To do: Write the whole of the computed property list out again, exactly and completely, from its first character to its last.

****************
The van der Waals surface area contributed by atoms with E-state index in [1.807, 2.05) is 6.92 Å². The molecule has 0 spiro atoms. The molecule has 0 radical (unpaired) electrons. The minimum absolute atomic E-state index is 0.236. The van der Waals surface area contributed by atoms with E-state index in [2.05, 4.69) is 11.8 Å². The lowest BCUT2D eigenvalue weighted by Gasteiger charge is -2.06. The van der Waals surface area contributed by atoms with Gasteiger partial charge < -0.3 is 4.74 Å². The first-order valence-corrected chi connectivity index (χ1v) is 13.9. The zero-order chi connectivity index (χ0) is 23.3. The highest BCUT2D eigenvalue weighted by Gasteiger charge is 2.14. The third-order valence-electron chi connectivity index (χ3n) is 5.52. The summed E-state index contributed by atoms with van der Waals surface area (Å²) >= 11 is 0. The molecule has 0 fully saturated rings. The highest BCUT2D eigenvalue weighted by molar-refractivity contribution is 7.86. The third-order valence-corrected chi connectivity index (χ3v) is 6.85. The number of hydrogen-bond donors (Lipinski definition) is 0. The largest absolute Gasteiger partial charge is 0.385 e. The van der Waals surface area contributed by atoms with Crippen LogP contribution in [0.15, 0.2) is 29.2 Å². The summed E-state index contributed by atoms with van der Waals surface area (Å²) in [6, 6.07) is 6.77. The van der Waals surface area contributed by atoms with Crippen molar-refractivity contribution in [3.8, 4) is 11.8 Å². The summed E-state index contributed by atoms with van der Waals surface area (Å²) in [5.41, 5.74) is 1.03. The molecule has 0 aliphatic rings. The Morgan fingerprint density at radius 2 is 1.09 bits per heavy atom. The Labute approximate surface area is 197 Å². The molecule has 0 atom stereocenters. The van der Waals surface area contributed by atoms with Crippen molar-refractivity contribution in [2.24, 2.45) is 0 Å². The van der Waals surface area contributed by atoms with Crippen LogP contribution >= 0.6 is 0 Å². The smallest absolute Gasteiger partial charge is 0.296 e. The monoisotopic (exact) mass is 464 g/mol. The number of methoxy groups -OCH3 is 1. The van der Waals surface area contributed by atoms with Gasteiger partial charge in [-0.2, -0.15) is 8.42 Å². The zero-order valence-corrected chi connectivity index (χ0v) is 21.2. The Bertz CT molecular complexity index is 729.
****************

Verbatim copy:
The van der Waals surface area contributed by atoms with E-state index in [1.807, 2.05) is 6.92 Å². The molecule has 0 spiro atoms. The molecule has 0 radical (unpaired) electrons. The minimum absolute atomic E-state index is 0.236. The van der Waals surface area contributed by atoms with E-state index in [2.05, 4.69) is 11.8 Å². The lowest BCUT2D eigenvalue weighted by Gasteiger charge is -2.06. The van der Waals surface area contributed by atoms with Gasteiger partial charge < -0.3 is 4.74 Å². The first-order valence-corrected chi connectivity index (χ1v) is 13.9. The zero-order chi connectivity index (χ0) is 23.3. The highest BCUT2D eigenvalue weighted by Gasteiger charge is 2.14. The third-order valence-electron chi connectivity index (χ3n) is 5.52. The summed E-state index contributed by atoms with van der Waals surface area (Å²) >= 11 is 0. The molecule has 0 fully saturated rings. The highest BCUT2D eigenvalue weighted by molar-refractivity contribution is 7.86. The third-order valence-corrected chi connectivity index (χ3v) is 6.85. The number of hydrogen-bond donors (Lipinski definition) is 0. The largest absolute Gasteiger partial charge is 0.385 e. The van der Waals surface area contributed by atoms with Crippen LogP contribution in [0.15, 0.2) is 29.2 Å². The summed E-state index contributed by atoms with van der Waals surface area (Å²) in [6, 6.07) is 6.77. The van der Waals surface area contributed by atoms with Crippen molar-refractivity contribution in [3.8, 4) is 11.8 Å². The summed E-state index contributed by atoms with van der Waals surface area (Å²) in [5.41, 5.74) is 1.03. The molecule has 0 aliphatic rings. The Morgan fingerprint density at radius 2 is 1.09 bits per heavy atom. The Labute approximate surface area is 197 Å². The molecule has 0 atom stereocenters. The van der Waals surface area contributed by atoms with Crippen molar-refractivity contribution in [2.24, 2.45) is 0 Å². The van der Waals surface area contributed by atoms with Crippen LogP contribution >= 0.6 is 0 Å². The smallest absolute Gasteiger partial charge is 0.296 e. The monoisotopic (exact) mass is 464 g/mol. The number of methoxy groups -OCH3 is 1. The van der Waals surface area contributed by atoms with Gasteiger partial charge in [-0.2, -0.15) is 8.42 Å². The zero-order valence-corrected chi connectivity index (χ0v) is 21.2. The Bertz CT molecular complexity index is 729.